The combination of trastuzumab (Herceptin) and docetaxel seems to be highly active in patients with unresectable advanced HER2-positive salivary gland carcinoma of the ductal subtype, according to interim data from an open-label, single-arm phase II trial.1 More than two-thirds of patients had a complete or partial tumor response to the combination, and median progression-free survival approached 1 year, investigators reported at the 9th International Conference on Head and Neck Cancer. The main grade 3 and 4 adverse events were a reduction in white blood cell count and neutropenia, each seen in about four-fifths of patients.
While there is no standard or effective treatment modality for metastatic salivary gland cancer, this treatment [trastuzumab plus docetaxel] has a high response rate that is comparable to that with the same combination for breast cancer.— Hideaki Takahashi, MD, PhD
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“While there is no standard or effective treatment modality for metastatic salivary gland cancer, this treatment has a high response rate that is comparable to that with the same combination for breast cancer,” commented first author Hideaki Takahashi, MD, PhD, of the Department of Head and Neck Oncology and Surgery, International University of Health and Welfare Mita Hospital, Tokyo, Japan.
“There were no treatment-related deaths, so it is applicable for elderly patients and patients with complications,” he added. “Generally, this treatment is very tolerable, and it is also [delivered] on an outpatient basis, which can help maintain patients’ quality of life.”
The ductal phenotype of salivary gland carcinoma is one of the most aggressive phenotypes, and roughly half of these tumors express HER2, an attractive treatment target, according to Dr. Takahashi.
The investigators enrolled in the trial 45 patients with locally advanced, recurrent or metastatic, unresectable HER2-positive salivary gland carcinoma, with no upper limit on age. All patients were found to have the ductal subtype.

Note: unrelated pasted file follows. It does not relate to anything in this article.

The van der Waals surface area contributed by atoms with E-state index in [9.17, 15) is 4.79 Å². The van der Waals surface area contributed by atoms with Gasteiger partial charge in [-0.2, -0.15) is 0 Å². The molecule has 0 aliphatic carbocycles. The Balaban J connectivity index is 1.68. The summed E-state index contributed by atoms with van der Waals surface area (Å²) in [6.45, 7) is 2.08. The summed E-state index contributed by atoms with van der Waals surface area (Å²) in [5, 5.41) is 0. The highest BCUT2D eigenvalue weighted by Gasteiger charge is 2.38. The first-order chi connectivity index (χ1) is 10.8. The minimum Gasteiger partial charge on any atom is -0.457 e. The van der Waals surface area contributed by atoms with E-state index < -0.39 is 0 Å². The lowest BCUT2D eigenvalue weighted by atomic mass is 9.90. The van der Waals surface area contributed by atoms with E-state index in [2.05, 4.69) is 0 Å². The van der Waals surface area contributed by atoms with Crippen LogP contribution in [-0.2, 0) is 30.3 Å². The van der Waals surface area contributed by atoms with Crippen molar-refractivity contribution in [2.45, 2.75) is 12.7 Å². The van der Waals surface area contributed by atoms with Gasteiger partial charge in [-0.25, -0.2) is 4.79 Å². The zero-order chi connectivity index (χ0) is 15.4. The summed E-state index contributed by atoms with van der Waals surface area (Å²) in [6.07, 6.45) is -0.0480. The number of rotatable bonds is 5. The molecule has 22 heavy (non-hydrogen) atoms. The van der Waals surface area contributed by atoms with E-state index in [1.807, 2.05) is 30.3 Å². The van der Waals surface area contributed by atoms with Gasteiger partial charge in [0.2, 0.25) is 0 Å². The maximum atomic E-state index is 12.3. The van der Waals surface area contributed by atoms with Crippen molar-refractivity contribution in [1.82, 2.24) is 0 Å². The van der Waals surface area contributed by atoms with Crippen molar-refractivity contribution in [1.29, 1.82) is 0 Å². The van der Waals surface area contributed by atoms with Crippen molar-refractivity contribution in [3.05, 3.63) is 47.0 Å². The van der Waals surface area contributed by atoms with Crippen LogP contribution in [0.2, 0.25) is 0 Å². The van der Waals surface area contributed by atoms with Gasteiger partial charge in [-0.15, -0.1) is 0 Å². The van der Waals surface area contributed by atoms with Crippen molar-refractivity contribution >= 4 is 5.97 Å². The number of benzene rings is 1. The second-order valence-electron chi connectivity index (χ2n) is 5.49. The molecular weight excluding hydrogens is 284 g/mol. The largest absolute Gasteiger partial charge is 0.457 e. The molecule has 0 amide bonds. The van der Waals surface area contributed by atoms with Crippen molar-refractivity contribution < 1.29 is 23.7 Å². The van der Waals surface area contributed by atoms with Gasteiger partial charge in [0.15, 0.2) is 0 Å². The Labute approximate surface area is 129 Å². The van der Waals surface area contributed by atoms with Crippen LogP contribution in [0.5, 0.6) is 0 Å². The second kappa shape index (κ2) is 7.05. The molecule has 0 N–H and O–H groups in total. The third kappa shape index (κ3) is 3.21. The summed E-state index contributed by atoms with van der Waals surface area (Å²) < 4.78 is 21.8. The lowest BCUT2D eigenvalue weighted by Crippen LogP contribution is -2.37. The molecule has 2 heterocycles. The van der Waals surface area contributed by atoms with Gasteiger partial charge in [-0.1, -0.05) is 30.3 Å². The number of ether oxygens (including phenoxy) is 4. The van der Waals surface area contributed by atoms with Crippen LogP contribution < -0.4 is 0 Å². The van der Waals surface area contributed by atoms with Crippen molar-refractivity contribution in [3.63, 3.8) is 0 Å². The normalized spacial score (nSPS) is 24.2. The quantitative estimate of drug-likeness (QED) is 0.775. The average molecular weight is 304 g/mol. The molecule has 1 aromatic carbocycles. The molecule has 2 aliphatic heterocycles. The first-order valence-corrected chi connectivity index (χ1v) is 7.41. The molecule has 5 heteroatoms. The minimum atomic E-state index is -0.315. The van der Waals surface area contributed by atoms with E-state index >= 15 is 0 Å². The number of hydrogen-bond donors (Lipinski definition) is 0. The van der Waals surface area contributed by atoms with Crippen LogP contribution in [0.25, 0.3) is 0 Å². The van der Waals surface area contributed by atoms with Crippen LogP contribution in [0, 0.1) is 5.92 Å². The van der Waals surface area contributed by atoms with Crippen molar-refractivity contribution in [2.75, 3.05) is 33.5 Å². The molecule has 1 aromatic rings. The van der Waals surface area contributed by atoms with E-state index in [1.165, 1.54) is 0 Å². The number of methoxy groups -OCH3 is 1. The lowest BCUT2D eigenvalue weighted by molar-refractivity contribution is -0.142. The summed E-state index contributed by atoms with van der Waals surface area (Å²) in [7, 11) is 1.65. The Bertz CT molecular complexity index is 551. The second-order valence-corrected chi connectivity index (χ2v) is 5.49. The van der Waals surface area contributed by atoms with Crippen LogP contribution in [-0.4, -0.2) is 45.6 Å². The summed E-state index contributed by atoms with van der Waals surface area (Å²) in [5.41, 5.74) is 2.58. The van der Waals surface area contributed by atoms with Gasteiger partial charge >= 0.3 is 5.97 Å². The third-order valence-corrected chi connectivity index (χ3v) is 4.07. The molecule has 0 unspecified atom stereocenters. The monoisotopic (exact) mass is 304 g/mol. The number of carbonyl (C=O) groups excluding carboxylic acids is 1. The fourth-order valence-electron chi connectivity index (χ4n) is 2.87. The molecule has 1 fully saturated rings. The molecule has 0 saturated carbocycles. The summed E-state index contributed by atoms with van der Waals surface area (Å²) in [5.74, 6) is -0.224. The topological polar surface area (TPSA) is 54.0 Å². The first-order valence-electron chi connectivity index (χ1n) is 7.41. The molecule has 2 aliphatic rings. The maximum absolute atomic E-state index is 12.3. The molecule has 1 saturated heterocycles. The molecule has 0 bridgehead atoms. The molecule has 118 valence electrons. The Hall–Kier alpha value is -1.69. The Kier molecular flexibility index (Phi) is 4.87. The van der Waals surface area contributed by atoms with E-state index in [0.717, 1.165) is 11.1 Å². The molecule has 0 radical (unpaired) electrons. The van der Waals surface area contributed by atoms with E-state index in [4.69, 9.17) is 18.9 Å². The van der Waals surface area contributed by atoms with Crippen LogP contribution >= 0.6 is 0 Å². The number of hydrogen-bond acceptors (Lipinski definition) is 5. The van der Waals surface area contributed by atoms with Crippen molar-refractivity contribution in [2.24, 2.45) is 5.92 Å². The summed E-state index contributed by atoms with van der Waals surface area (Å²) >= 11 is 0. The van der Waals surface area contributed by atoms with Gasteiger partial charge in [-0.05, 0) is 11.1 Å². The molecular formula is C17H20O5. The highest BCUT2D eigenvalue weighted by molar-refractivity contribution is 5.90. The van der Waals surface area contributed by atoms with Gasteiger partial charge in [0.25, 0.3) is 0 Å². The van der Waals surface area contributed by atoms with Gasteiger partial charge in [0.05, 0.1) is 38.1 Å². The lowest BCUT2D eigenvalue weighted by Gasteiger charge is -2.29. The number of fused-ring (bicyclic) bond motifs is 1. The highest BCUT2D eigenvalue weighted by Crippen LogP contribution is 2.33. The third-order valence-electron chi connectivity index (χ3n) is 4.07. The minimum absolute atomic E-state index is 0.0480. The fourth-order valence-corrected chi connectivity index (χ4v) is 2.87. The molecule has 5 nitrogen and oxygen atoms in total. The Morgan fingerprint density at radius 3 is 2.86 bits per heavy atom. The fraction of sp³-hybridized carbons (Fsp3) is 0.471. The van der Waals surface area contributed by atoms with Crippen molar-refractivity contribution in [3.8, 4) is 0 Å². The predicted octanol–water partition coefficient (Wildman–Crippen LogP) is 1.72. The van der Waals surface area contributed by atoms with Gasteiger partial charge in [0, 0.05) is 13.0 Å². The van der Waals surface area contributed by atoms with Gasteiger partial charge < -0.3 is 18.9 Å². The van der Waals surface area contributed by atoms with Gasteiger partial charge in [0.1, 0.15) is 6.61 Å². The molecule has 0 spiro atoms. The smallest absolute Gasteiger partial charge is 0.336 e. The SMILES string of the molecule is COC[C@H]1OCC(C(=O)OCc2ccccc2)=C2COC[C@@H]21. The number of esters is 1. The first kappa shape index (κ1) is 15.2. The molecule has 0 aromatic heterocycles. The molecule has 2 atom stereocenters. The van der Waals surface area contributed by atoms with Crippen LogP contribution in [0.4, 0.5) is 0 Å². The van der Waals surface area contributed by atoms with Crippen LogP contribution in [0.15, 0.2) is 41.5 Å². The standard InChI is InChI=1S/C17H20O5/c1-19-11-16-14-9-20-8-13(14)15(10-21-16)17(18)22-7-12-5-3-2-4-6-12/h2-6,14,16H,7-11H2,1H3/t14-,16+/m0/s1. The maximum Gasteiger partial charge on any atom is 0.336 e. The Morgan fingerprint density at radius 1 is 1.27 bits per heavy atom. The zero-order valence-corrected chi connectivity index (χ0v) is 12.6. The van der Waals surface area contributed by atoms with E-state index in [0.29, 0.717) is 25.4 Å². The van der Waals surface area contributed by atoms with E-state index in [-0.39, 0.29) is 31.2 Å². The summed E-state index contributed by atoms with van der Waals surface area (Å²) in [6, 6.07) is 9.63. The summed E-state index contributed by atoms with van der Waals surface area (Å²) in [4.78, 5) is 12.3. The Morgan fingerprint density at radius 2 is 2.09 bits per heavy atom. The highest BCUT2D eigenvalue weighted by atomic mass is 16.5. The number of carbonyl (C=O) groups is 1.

When assessing HER2 status, “we used the same criteria as for breast cancer, which was 3+ by IHC [immunohistochemistry] or more than 2.2 for FISH [fluorescence in situ hybridization],” he said.
The patients were treated with the anti-HER2 monoclonal antibody trastuzumab (loading dose of 8 mg/kg, then 6 mg/kg) and docetaxel (70 mg/m2 for patients younger than age 75, 55 mg/m2 for patients aged 75 years or older) every 3 weeks for at least 6 cycles.
“This treatment is considered feasible,” Dr. Takahashi reported, with 82% of patients completing at least 6 cycles of treatment and a 95% median relative dose intensity for docetaxel.
Results and Toxicity
With a median duration of follow-up of 17.8 months, the overall response rate (the trial’s primary endpoint) was 69%, and the clinical benefit rate (which additionally included stable disease for at least 6 months) was 87%. Median progression-free survival was 11.3 months, and median overall survival was 38.0 months. This efficacy was better than that seen previously with trastuzumab monotherapy and with androgen blockade in this setting, Dr. Takahashi noted.
The main grade 3 and 4 adverse events were a reduction in white blood cell count (seen in 80% of patients), neutropenia (86%), and febrile neutropenia (18%)—a pattern similar to that observed with the regimen in breast cancer. None of the patients developed symptomatic heart failure.
“This was a single-institution study, so we have to validate it by a multicenter phase II study, which is actually ongoing in Japan,” he concluded. ■
Disclosure: Dr. Takahashi reported no potential conflicts of interest.
1. Takahashi H, Masubuchi T, Fushimi C, et al: Trastuzumab and docetaxel for HER2-positive unresectable salivary gland carcinoma: Updated results of a phase II trial. 2016 International Conference on Head and Neck Cancer. Abstract S207. Presented July 18, 2016.
It would be helpful to have an arm of the trial where that chemo [docetaxel] is studied alone, just to make sure the true effect is from the combination and not from the one drug predominantly.— M. Boyd Gillespie, MD, MSCR
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“This study is actually...